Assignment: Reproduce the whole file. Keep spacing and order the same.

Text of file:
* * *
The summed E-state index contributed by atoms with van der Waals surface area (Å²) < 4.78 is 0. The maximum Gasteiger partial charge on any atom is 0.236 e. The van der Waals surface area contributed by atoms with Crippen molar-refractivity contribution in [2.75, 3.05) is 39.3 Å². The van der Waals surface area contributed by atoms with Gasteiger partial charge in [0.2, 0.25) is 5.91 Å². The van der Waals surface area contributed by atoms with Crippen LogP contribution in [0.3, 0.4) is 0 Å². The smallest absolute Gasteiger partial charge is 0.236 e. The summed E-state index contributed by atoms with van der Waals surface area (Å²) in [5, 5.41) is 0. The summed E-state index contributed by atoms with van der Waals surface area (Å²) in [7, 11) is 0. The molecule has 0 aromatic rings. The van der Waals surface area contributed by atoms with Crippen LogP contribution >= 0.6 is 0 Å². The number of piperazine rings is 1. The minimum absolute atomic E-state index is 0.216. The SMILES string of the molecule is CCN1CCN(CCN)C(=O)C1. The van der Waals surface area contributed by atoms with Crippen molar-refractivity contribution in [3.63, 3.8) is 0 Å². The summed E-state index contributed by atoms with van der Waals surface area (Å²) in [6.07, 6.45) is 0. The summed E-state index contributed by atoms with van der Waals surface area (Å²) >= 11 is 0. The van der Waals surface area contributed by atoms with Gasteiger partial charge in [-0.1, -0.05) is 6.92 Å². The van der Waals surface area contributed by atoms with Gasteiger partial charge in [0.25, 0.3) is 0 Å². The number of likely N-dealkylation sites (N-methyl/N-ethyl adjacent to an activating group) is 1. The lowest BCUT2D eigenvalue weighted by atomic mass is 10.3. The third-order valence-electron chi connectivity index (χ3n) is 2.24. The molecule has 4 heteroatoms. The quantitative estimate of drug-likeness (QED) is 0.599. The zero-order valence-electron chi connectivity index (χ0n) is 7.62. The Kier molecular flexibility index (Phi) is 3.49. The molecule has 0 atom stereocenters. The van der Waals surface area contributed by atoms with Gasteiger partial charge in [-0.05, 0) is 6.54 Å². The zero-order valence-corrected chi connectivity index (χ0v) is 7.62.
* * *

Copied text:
The summed E-state index contributed by atoms with van der Waals surface area (Å²) < 4.78 is 0. The maximum Gasteiger partial charge on any atom is 0.236 e. The van der Waals surface area contributed by atoms with Crippen molar-refractivity contribution in [2.75, 3.05) is 39.3 Å². The van der Waals surface area contributed by atoms with Gasteiger partial charge in [0.2, 0.25) is 5.91 Å². The van der Waals surface area contributed by atoms with Crippen LogP contribution in [0.3, 0.4) is 0 Å². The smallest absolute Gasteiger partial charge is 0.236 e. The summed E-state index contributed by atoms with van der Waals surface area (Å²) in [5, 5.41) is 0. The summed E-state index contributed by atoms with van der Waals surface area (Å²) in [7, 11) is 0. The molecule has 0 aromatic rings. The van der Waals surface area contributed by atoms with Crippen LogP contribution >= 0.6 is 0 Å². The number of piperazine rings is 1. The minimum absolute atomic E-state index is 0.216. The SMILES string of the molecule is CCN1CCN(CCN)C(=O)C1. The van der Waals surface area contributed by atoms with Crippen molar-refractivity contribution in [3.63, 3.8) is 0 Å². The summed E-state index contributed by atoms with van der Waals surface area (Å²) in [6.07, 6.45) is 0. The summed E-state index contributed by atoms with van der Waals surface area (Å²) >= 11 is 0. The van der Waals surface area contributed by atoms with Gasteiger partial charge in [-0.1, -0.05) is 6.92 Å². The van der Waals surface area contributed by atoms with Gasteiger partial charge in [0.25, 0.3) is 0 Å². The number of likely N-dealkylation sites (N-methyl/N-ethyl adjacent to an activating group) is 1. The lowest BCUT2D eigenvalue weighted by atomic mass is 10.3. The third-order valence-electron chi connectivity index (χ3n) is 2.24. The molecule has 4 heteroatoms. The quantitative estimate of drug-likeness (QED) is 0.599. The zero-order valence-electron chi connectivity index (χ0n) is 7.62. The Kier molecular flexibility index (Phi) is 3.49. The molecule has 0 atom stereocenters. The van der Waals surface area contributed by atoms with Gasteiger partial charge in [-0.05, 0) is 6.54 Å². The zero-order valence-corrected chi connectivity index (χ0v) is 7.62.